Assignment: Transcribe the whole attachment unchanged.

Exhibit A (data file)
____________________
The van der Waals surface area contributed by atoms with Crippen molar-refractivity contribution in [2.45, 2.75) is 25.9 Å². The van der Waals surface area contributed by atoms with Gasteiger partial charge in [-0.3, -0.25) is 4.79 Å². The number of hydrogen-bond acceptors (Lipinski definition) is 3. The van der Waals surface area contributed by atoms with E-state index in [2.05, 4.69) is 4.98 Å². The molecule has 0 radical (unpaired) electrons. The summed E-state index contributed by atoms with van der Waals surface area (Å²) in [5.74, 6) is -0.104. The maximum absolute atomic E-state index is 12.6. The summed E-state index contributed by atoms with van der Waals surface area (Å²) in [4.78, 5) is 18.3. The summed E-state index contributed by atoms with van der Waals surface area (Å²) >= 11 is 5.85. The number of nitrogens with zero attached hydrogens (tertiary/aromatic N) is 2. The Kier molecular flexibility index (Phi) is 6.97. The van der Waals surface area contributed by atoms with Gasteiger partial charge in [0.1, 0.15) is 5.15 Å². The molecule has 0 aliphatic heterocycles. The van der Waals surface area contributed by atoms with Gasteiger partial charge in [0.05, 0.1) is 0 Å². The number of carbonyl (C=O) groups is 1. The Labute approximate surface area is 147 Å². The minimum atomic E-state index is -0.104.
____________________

The van der Waals surface area contributed by atoms with Crippen molar-refractivity contribution in [2.45, 2.75) is 25.9 Å². The van der Waals surface area contributed by atoms with Gasteiger partial charge in [-0.3, -0.25) is 4.79 Å². The number of hydrogen-bond acceptors (Lipinski definition) is 3. The van der Waals surface area contributed by atoms with E-state index in [2.05, 4.69) is 4.98 Å². The molecule has 0 radical (unpaired) electrons. The summed E-state index contributed by atoms with van der Waals surface area (Å²) in [5.74, 6) is -0.104. The maximum absolute atomic E-state index is 12.6. The summed E-state index contributed by atoms with van der Waals surface area (Å²) in [4.78, 5) is 18.3. The summed E-state index contributed by atoms with van der Waals surface area (Å²) >= 11 is 5.85. The number of nitrogens with zero attached hydrogens (tertiary/aromatic N) is 2. The Kier molecular flexibility index (Phi) is 6.97. The van der Waals surface area contributed by atoms with Gasteiger partial charge in [0.1, 0.15) is 5.15 Å². The molecule has 0 aliphatic heterocycles. The van der Waals surface area contributed by atoms with Gasteiger partial charge in [0.05, 0.1) is 0 Å². The number of carbonyl (C=O) groups is 1. The Labute approximate surface area is 147 Å². The minimum atomic E-state index is -0.104.